The Week That Was

The Week That Was: All of Lawfare in One Post

By Tara Hofbauer
Saturday, August 16, 2014, 10:00 AM

With the continuation of the crisis in Iraq, President Obama announced last week that U.S. airstrikes there would be “a long-term project.” In light of this news, Jack pointed out that “the case for seeking authorization from Congress… just grew stronger.” Meanwhile, Cody highlighted the National Security Network’s report outlining ways to successfully repeal the 2001 Authorization for Use of Military Force (AUMF).

On Monday, Iraqi President Fuad Masum tapped Haider al-Abadi to succeed Nouri al-Maliki as the country’s prime minister. Originally, Maliki intended to contest the nomination before Iraq’s Federal Supreme Court. Ashley Deeks considered Maliki’s constitutional argument. However, the case is now moot, as Maliki has decided to back Abadi.

Wells flagged Vice News’ five-part video series, depicting the “inner workings” of the Islamic State.

Bruce Riedel, director of the Brookings Institution’s Intelligence Project, wrote this week’s Foreign Policy Essay, which analyzed lessons learned from America’s Soviet-era conflict in Afghanistan.

Cody brought us the Lawfare Podcast, which featured a conversation with Somali President Hassan Sheikh Mohamud on the future of Somali democracy, development, and security.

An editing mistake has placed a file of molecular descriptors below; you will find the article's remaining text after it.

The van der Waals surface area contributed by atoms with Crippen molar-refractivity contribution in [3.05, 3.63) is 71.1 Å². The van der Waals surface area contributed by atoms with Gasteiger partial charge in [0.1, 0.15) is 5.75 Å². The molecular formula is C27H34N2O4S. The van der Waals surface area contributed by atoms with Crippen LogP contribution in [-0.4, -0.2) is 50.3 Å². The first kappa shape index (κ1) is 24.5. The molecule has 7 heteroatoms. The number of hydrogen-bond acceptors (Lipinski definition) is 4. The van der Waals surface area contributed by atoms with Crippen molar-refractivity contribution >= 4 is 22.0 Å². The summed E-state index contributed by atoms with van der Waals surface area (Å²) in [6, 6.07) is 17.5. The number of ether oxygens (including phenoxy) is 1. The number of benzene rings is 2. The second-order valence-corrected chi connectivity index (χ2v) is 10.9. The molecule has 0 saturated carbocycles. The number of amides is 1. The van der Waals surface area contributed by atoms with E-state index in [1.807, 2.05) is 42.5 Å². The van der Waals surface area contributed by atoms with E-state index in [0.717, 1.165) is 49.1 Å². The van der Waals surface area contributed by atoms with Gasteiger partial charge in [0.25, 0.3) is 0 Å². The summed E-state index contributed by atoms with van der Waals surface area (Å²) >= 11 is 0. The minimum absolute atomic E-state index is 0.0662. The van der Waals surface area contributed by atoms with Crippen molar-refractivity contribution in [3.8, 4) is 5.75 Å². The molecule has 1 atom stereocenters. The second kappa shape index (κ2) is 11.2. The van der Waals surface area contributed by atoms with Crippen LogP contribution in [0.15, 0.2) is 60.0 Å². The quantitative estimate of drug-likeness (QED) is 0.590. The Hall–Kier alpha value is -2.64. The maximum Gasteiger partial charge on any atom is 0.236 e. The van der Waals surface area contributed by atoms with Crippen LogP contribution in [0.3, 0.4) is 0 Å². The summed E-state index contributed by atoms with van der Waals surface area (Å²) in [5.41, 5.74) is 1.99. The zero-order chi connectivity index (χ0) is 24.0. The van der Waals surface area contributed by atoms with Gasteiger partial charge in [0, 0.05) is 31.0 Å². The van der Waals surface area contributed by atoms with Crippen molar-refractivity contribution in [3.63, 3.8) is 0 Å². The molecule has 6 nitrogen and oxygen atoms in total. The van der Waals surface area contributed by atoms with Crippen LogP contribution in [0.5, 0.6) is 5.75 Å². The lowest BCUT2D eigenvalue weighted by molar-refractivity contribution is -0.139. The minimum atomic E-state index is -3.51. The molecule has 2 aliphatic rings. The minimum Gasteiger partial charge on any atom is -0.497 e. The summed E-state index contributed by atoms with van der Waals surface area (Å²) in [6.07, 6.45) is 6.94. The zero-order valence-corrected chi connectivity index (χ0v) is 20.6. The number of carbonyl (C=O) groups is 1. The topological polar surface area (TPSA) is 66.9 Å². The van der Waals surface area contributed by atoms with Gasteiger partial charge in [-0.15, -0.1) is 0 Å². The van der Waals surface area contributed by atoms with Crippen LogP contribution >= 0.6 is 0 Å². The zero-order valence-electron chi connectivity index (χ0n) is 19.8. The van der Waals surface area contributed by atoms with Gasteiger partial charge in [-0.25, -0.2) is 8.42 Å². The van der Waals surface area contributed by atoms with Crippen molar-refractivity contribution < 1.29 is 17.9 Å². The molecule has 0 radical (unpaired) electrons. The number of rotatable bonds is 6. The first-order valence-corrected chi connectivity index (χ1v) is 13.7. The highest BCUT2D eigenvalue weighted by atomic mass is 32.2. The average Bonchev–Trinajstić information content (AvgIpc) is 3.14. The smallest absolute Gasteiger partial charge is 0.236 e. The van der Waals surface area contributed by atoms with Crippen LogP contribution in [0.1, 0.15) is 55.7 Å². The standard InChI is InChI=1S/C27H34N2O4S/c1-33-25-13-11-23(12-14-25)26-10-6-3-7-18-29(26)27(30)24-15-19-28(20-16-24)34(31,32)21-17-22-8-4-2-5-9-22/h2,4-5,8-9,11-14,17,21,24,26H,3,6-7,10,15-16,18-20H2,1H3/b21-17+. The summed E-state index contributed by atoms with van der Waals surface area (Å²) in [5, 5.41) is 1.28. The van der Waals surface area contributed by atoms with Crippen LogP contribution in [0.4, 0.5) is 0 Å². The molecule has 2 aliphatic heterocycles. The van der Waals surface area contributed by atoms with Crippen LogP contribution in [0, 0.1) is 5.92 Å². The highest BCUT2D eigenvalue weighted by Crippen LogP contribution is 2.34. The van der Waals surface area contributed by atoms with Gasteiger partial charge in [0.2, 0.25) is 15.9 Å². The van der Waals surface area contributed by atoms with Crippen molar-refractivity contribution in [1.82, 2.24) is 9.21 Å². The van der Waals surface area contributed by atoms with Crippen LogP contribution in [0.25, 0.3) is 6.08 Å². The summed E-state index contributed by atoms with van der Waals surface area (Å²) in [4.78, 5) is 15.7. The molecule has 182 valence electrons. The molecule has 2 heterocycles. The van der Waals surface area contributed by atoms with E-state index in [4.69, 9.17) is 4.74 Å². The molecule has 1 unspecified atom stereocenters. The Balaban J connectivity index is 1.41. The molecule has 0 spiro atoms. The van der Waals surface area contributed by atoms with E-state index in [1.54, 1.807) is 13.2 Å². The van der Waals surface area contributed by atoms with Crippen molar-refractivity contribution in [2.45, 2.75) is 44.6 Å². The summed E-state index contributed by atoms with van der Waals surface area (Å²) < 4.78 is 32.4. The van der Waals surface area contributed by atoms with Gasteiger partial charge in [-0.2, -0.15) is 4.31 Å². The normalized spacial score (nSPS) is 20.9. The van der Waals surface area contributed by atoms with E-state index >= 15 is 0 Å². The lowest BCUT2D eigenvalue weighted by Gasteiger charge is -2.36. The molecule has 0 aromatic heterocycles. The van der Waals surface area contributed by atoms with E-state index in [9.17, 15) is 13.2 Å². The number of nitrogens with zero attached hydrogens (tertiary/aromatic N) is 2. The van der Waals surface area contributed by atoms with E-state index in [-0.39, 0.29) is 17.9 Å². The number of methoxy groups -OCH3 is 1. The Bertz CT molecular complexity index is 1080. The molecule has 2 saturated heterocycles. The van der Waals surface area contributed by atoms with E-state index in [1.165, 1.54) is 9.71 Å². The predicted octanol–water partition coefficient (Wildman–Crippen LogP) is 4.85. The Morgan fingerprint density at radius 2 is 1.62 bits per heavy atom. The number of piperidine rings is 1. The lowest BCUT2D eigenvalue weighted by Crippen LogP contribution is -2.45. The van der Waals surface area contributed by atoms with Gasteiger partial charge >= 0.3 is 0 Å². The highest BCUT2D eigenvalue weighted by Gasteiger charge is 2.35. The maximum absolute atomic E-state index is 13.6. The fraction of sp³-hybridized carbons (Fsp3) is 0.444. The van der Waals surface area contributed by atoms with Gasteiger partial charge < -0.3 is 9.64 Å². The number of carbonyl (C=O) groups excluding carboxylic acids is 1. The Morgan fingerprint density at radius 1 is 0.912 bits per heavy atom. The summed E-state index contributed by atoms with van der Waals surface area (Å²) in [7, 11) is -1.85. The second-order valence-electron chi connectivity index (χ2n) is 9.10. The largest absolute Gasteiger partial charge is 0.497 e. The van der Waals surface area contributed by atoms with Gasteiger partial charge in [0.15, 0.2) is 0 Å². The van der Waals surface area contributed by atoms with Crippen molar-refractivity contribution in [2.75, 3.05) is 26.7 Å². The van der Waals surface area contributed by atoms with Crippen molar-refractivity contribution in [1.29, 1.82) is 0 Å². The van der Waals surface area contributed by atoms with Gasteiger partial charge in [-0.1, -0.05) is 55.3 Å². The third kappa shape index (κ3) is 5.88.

Ben, who is currently travelling through Iceland, considered what it must be like to grow up and live in a country free from external security threats.

Jack examined criticism of President Obama’s foreign policy and noted that many assessments of the President’s decisions rely in some way on the Nirvana fallacy---the flawed comparison of bad things caused by an actual, flawed foreign policy with the good things caused by better, hypothetical ones.

In GTMO News: pre-trial hearings in the 9/11 case resumed this week. Wells shared Chief Prosecutor Mark Martins’ opening statement. On Monday, he brought us dispatches from the proceedings. After a coverage update, Wells noted Matt Danzer’s digests of the transcripts of the August 13 and August 14 sessions. In U.S. v. Al-Nashiri, Air Force Col. Judge Vance Spath dismissed charges regarding a 2002 terrorist attack on a French oil ship. Wells flagged the initial story and then brought us the actual ruling.

Jane Chong noted Ali al-Bahlul’s brief seeking to overturn his military commission conviction for conspiracy to commit war crimes.

Jane also flagged plaintiffs-appellees’ response to the government’s appeal of Judge Richard Leon’s opinion in Klayman v. Obama.

Wells highlighted the release of the Office of Legal Counsel (OLC)'s February 2010 opinion on the Central Intelligence Agency (CIA)'s targeted killing of Anwar al-Aulaqi.

Ben shared the text of Secretary of Homeland Security Jeh Johnson’s speech at the American Bar Association’s annual convention.

I noted a number of recently declassified documents regarding the National Security Agency (NSA)’s bulk collection of electronic communications metadata.

Last week, Paul attended DefCon and Black Hat in Las Vegas. On Tuesday, he shared his thoughts on the events there.

And that was the week that was.